What was the point of that short film? Was it advertising the fair, the local celebrities, or the security office’s child location services? They had an entire building called “Lost Children,” with a large fenced enclosure that was full to the brim. Perhaps they were trying to let inattentive parents everywhere know they still had a lot of unclaimed kids. Yet another cinematic proof that parents of the fifties didn’t really care.
The movie’s essentially a heist film with beatniks. It’s no Bob le Flambeur, Ocean’s Eleven, or even The Great Muppet Caper, but it’s not that bad. Compared with most of the films seen on MST3K, it’s halfway competent. There are a few issues, most notably the uninspired “waiting for the armored car” scene and Mr. T’s ridiculously transparent disguise. Also, I know that Mr. T. wanted to hire losers so that he could off them all after the heist and keep the money, but how did heartlessly insulting them gain their loyalty? As the proprietor of a poseur beatnik club, he ought to have known that the way to failed artiste’s heart is to stroke his fragile ego, not insult it. Despite these issues, it’s not a bad film, and at times it even manages to drum up something resembling tension.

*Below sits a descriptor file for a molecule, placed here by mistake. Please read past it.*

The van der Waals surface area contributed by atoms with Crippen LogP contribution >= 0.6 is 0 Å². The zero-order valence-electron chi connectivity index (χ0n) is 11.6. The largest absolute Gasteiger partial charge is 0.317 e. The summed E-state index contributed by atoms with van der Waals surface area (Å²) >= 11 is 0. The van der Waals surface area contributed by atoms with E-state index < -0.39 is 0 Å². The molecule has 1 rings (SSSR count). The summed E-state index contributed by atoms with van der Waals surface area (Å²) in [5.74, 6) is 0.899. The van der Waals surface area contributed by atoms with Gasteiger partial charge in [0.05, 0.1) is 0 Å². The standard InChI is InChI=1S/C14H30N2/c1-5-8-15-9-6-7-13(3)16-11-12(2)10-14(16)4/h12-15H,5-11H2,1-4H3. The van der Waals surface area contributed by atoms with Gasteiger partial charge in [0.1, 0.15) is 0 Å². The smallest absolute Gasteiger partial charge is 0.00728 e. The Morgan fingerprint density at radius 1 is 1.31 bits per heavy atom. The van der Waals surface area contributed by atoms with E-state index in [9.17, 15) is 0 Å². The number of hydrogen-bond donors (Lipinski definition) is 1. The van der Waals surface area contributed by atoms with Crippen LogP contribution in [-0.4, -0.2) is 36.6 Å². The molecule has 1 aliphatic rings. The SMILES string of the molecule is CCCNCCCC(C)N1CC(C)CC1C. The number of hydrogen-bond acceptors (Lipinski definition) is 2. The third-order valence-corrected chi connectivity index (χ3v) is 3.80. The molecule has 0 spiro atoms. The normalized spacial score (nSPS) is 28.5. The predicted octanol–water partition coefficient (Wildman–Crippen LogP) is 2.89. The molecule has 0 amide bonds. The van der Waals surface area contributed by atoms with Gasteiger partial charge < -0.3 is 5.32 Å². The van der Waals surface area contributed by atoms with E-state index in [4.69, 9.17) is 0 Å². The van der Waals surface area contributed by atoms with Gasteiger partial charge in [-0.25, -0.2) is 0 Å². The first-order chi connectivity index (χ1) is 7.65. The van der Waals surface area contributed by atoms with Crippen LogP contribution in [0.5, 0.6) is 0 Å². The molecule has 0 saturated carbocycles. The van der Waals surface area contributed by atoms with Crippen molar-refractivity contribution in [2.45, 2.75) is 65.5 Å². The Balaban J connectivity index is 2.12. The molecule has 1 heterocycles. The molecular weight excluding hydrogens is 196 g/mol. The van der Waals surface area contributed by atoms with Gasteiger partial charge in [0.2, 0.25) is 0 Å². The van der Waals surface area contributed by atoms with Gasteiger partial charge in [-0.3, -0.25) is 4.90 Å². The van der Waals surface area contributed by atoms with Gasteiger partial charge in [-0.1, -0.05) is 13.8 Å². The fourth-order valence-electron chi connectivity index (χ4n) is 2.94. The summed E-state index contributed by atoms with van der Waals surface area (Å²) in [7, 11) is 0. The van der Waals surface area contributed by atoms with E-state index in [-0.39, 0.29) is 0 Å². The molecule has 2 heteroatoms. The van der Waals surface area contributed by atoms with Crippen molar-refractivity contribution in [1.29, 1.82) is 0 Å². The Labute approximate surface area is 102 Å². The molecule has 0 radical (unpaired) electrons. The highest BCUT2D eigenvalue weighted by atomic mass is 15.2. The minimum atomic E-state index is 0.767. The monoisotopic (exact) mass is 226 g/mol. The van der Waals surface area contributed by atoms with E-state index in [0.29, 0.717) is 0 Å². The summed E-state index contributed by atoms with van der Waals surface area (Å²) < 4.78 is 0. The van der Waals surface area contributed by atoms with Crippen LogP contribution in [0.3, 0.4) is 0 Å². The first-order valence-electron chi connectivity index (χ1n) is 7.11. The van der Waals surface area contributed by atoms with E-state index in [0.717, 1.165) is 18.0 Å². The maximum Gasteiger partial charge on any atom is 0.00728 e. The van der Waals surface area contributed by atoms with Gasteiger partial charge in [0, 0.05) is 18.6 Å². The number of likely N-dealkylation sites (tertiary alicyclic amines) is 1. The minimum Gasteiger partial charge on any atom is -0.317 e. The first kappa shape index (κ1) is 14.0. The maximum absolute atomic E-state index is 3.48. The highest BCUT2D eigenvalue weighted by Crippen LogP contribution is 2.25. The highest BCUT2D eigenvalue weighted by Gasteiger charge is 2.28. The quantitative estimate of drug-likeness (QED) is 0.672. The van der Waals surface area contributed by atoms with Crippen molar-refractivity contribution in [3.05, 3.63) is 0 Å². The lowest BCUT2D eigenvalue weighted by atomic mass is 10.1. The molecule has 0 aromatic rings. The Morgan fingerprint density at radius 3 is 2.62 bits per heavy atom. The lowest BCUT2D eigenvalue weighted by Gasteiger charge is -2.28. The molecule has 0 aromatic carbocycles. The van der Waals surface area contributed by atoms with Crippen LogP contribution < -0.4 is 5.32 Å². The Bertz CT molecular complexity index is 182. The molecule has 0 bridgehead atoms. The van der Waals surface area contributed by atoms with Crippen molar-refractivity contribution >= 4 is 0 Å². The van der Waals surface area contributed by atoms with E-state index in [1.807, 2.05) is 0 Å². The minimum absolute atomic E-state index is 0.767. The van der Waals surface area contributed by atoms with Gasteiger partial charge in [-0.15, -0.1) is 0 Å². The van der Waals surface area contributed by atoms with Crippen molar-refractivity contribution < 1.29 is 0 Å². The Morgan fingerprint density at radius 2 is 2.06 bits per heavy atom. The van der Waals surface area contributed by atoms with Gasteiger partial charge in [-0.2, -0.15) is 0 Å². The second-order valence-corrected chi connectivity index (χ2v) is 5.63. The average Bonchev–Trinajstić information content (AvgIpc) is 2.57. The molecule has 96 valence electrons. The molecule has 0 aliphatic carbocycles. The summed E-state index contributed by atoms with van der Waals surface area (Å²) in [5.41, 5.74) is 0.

According to online MST3K guru Stephen Finley (a.k.a. Daddy-O), Merritt Stone appeared in several MST3K films, most notably as the doomed father in the beginning of Earth vs. The Spider, but not in The Rebel Set. The train conductor was actually played by another MST3K regular named Gene Roth.
The host segments are reasonably funny. The only one that stands out is Tom’s Hercule Poirot impression at the end, and Frank’s subsequent tortured cry. The rest of them are fairly equal to each other in amusingness.
The film segments have some good lines. The replica of L’Arc de Triomphe at the fair’s entrance is greeted with Tom’s derisive cry of, “L’Arc de Full Retreat.” When they open the back of the armored car to find a bunch of lumpy white sacks, Joel says, “Oh no, we robbed a diaper service!” When people start disappearing and dying on the train, Crow calls it, “Murder on the Disoriented Express.” There are some plot holes and lags, but the film mostly moves well, and the Satellite crew riffs it proficiently. It’s worth viewing.
(1959, Drama-Crime, b&w)